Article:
In a recent post, Dr. David Michaels, the Assistant Secretary of Labor for Occupational Safety and Health, and Joseph A. Main, the Assistant Secretary of Labor for Mine Safety and Health, commented on their commitment to worker safety.  About a year ago, a tower worker named Chad Weller fell from a tower, and died as a result from his fall.  On April 27, 2015, his mother joined Dr. Michaels and Mr. Maine, as well as their colleagues at Washington, as the Department of Labor renewed its commitment to workplace safety.  The statistics are still high, because in 2013, 4585 workers were killed on the job.  Before the Occupational Safety and Health Act (OSHA) passed in 1970, that number was more than three times higher, even though the workforce at that time was about half the size.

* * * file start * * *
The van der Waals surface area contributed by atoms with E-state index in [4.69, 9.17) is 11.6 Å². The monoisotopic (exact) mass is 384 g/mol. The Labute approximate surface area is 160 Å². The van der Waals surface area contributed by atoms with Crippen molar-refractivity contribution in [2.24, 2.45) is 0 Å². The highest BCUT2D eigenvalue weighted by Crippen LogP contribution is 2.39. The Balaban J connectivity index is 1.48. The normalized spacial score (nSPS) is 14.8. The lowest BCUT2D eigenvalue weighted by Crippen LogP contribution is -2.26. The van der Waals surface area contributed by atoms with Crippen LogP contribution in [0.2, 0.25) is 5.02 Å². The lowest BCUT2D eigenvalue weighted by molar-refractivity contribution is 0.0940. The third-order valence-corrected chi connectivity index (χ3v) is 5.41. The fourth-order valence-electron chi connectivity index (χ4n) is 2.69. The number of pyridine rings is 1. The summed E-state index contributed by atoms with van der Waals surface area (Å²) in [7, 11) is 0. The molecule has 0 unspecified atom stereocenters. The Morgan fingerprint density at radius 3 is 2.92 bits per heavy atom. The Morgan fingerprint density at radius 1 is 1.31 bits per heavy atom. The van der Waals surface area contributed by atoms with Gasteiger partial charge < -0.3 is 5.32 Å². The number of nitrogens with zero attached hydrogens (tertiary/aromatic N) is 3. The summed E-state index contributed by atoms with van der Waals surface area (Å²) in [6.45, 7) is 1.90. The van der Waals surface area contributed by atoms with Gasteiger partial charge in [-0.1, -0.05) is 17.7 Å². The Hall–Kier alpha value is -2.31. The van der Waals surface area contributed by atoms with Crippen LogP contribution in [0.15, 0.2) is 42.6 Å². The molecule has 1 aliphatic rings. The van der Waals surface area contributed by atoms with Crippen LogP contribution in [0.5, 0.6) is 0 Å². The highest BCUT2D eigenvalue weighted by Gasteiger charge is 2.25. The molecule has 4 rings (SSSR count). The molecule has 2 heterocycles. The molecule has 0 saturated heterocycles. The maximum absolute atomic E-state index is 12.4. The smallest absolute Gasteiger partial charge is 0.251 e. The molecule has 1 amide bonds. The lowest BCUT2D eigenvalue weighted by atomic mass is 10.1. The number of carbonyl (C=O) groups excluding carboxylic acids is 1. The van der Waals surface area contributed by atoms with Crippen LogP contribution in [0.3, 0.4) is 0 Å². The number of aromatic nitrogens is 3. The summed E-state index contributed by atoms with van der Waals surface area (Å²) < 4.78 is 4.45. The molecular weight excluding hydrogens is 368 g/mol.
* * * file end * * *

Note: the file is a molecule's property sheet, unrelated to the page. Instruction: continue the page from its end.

The only acceptable number for fatal work injuries is zero.  Although fewer workers are killed on the job, to the people that know them, they are not numbers; they are their neighbors, mothers, fathers, friends, and co-workers,  Often, their deaths are preventable.  Workplace injuries and illnesses contribute to the pressing issue of income inequality, as they force working families out of the middle class and into poverty, and keep low-wage workers from ever getting out.  That’s why on every April 28th, the commitment to worker safety is renewed by both the Secretary of Labor for Occupational Safety and Health and his colleagues, along with Joseph A. Main, Assistant Secretary of Labor Mine Safety and Health.

Every worker has a right to workplace safety. If you or someone you know is exposed to serious hazards, then you or that person has the right to request an OSHA inspection.  Don’t hesitate, as you could save yourself or another person from being seriously injured or killed on the job.

Fatal Work Injuries